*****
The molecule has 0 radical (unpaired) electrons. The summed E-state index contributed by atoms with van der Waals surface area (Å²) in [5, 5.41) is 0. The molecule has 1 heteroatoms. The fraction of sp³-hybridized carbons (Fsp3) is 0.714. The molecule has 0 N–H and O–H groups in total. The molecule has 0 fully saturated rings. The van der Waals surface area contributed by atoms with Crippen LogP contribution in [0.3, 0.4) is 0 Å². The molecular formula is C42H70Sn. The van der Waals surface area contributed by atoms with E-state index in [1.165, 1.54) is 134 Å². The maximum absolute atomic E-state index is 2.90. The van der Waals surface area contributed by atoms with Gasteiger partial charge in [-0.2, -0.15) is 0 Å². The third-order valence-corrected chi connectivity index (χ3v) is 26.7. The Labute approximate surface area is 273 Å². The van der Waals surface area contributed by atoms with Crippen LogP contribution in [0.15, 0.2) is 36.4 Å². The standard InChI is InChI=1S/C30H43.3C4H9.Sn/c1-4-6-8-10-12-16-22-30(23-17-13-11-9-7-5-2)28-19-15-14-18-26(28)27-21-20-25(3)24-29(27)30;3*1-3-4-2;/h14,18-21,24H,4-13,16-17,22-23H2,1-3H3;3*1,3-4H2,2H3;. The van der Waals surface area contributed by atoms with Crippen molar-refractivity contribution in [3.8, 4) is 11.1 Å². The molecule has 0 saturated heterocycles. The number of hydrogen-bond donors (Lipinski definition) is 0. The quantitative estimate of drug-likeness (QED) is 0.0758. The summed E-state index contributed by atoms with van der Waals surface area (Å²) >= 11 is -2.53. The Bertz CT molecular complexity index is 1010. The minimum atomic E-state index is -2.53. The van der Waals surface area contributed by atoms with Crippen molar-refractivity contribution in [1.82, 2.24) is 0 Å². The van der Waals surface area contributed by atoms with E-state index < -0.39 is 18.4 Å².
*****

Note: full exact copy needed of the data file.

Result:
The molecule has 0 radical (unpaired) electrons. The summed E-state index contributed by atoms with van der Waals surface area (Å²) in [5, 5.41) is 0. The molecule has 1 heteroatoms. The fraction of sp³-hybridized carbons (Fsp3) is 0.714. The molecule has 0 N–H and O–H groups in total. The molecule has 0 fully saturated rings. The van der Waals surface area contributed by atoms with Crippen LogP contribution in [0.3, 0.4) is 0 Å². The molecular formula is C42H70Sn. The van der Waals surface area contributed by atoms with E-state index in [1.165, 1.54) is 134 Å². The maximum absolute atomic E-state index is 2.90. The van der Waals surface area contributed by atoms with Gasteiger partial charge in [-0.2, -0.15) is 0 Å². The third-order valence-corrected chi connectivity index (χ3v) is 26.7. The Labute approximate surface area is 273 Å². The van der Waals surface area contributed by atoms with Crippen LogP contribution in [0.15, 0.2) is 36.4 Å². The standard InChI is InChI=1S/C30H43.3C4H9.Sn/c1-4-6-8-10-12-16-22-30(23-17-13-11-9-7-5-2)28-19-15-14-18-26(28)27-21-20-25(3)24-29(27)30;3*1-3-4-2;/h14,18-21,24H,4-13,16-17,22-23H2,1-3H3;3*1,3-4H2,2H3;. The van der Waals surface area contributed by atoms with Crippen molar-refractivity contribution in [3.8, 4) is 11.1 Å². The molecule has 0 saturated heterocycles. The number of hydrogen-bond donors (Lipinski definition) is 0. The quantitative estimate of drug-likeness (QED) is 0.0758. The summed E-state index contributed by atoms with van der Waals surface area (Å²) >= 11 is -2.53. The Bertz CT molecular complexity index is 1010. The minimum atomic E-state index is -2.53. The van der Waals surface area contributed by atoms with Crippen molar-refractivity contribution in [1.82, 2.24) is 0 Å². The van der Waals surface area contributed by atoms with E-state index < -0.39 is 18.4 Å².